Former Vice President Joe Biden on Wednesday released a video on Twitter to address the accusations that he made women uncomfortable by touching them, saying he will be "more mindful about respecting personal space in the future."
"Social norms are changing. I understand that, and I’ve heard what these women are saying," Biden tweeted. "Politics to me has always been about making connections, but I will be more mindful about respecting personal space in the future. That's my responsibility and I will meet it."
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Social norms are changing. I understand that, and I’ve heard what these women are saying. Politics to me has always been about making connections, but I will be more mindful about respecting personal space in the future. That’s my responsibility and I will meet it. pic.twitter.com/Ya2mf5ODts
— Joe Biden (@JoeBiden) April 3, 2019
"Today, I want to talk about gestures of support and encouragement that I've made to women and some men and made them uncomfortable and in my career I've always tried to make a human connection," Biden said. "That's my responsibility I think. I shake hands. I hug people. I grab men and women by the shoulders and say, ‘You can do this.'"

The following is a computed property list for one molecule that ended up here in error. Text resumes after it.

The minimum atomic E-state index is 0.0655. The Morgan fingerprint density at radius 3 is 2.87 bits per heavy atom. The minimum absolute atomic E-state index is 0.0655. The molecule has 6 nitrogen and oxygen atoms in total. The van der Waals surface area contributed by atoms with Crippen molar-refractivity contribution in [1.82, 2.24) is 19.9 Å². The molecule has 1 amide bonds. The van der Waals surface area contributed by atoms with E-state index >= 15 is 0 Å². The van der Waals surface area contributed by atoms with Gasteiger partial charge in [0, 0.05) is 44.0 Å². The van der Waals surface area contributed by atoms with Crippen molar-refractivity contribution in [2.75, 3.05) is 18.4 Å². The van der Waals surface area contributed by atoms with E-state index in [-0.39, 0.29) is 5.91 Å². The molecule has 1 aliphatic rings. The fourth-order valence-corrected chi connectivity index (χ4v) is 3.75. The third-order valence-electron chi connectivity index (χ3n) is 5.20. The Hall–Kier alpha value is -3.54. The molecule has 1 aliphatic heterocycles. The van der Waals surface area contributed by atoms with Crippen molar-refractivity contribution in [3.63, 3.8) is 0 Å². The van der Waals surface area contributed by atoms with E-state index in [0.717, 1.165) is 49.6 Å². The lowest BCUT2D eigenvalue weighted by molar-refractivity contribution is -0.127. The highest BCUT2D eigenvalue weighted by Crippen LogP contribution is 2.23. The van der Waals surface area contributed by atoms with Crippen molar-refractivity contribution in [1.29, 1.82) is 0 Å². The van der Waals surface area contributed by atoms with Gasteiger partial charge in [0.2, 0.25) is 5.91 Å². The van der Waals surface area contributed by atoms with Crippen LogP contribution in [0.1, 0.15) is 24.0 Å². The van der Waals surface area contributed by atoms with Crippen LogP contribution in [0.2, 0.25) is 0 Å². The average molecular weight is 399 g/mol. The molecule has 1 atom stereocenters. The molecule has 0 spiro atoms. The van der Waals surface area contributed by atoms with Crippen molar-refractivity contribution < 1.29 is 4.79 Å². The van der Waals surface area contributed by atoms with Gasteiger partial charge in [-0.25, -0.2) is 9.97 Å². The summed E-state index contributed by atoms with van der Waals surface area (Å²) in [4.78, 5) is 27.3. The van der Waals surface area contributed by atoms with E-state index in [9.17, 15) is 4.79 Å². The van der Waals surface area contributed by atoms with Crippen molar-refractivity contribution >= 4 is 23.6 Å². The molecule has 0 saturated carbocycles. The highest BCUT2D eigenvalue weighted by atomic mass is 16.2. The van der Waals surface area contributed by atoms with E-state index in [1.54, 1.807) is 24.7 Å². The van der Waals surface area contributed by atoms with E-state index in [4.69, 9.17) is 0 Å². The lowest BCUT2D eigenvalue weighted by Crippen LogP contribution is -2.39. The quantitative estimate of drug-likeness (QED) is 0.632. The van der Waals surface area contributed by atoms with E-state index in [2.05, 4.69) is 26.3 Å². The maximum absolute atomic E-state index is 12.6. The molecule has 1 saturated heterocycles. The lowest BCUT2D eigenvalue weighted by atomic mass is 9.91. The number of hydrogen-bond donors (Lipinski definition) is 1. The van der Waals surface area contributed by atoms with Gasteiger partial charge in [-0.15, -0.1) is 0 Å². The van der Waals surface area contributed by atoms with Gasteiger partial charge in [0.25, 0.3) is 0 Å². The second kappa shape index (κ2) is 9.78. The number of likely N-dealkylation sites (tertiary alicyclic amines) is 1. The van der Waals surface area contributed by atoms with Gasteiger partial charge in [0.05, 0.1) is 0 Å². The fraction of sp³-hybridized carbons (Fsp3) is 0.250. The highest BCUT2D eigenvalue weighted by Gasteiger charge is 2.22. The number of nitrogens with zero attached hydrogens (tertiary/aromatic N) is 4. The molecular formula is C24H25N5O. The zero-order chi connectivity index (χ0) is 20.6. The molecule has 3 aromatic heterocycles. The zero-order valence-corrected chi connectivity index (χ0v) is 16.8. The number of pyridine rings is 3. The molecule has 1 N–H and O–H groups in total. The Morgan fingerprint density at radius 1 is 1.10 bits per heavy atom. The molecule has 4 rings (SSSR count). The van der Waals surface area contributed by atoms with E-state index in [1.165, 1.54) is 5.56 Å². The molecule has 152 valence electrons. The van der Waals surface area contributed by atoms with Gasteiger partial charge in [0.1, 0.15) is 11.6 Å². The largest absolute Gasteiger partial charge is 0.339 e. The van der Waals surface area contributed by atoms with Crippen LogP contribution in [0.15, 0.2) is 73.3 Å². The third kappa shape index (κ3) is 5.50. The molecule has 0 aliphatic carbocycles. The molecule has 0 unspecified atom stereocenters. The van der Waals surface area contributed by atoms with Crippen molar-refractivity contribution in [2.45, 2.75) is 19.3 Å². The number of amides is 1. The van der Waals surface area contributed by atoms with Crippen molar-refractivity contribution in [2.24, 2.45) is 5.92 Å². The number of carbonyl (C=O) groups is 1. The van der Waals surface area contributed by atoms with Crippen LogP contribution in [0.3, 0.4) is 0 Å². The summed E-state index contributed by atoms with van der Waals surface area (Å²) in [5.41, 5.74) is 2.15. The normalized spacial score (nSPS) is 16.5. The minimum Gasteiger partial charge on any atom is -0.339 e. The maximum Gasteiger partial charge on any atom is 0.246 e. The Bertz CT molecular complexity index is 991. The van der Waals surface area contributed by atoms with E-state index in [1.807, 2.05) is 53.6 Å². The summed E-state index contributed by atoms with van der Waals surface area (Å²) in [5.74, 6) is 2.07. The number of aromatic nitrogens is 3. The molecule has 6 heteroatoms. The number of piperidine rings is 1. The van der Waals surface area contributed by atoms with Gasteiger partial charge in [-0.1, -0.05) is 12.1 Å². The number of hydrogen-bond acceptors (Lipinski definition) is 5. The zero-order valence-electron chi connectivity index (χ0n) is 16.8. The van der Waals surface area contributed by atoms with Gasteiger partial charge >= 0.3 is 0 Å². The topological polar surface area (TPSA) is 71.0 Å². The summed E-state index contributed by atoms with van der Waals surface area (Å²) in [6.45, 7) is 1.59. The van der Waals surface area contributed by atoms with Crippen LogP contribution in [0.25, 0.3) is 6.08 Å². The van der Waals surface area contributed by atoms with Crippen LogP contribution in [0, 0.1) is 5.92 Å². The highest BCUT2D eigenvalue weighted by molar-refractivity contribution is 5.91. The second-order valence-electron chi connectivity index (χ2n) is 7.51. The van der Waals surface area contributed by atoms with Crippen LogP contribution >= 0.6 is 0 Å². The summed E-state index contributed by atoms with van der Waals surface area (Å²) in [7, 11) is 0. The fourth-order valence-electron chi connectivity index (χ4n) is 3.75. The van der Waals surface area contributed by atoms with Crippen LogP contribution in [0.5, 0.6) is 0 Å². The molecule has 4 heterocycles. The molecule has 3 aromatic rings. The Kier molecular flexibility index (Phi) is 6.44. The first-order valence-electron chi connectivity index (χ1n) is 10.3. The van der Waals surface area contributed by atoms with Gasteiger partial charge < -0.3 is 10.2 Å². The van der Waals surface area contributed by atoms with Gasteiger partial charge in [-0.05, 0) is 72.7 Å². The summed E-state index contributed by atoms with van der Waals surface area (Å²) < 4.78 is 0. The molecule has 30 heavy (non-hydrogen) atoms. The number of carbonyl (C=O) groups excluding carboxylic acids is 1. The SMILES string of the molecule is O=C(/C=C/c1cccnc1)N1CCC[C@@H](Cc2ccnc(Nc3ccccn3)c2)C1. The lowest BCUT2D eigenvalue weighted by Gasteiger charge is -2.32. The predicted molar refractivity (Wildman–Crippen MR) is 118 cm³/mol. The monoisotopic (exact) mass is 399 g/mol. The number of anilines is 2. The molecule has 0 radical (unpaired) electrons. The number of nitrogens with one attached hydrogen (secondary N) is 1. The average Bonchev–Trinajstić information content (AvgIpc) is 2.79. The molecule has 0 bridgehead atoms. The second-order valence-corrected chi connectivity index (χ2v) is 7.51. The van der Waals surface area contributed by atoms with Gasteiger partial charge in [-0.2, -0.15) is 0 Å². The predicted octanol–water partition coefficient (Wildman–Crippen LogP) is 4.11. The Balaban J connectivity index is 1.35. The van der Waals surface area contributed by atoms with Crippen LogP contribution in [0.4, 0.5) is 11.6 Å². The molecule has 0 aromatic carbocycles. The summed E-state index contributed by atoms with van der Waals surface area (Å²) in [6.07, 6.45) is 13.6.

Biden, who is expected to announce a presidential bid sometime later this month, went on to talk about politics and how he has never viewed it as "cold" or "antiseptic," but instead viewed it as "connecting with people."
"Boundaries of protecting personal space have been reset and I get it. I get it. I hear what they're saying. I understand it and I'll be much more mindful. That's my responsibility, my responsibility and I'll meet it," Biden said. "I'll always believe governing quite frankly, life for that matter, is about connecting– connecting with people. That won't change, but I will be more mindful and respectful of people's space."
Lucy Flores, a 2014 Democratic nominee for lieutenant governor in Nevada, published an essay last Friday accusing Biden of walking up behind her, smelling her hair, and awkwardly kissing her head without her consent.
Biden's office released a statement Sunday responding to the allegation.
"In many years on the campaign trail and in public life, I have offered countless handshakes, hugs, expressions of affection, support and comfort. And not once – never – did I believe I acted inappropriately. If it is suggested that I did so I will listen respectfully. But it was never my intention," the statement reads. "I may not recall these moments the same way, and I may be surprised at what I hear. But we have arrived at an important time when women feel that they can and should relate their experiences, and men should pay attention, and I will."
Since the Flores essay, at least three women have made similar accusations against Biden.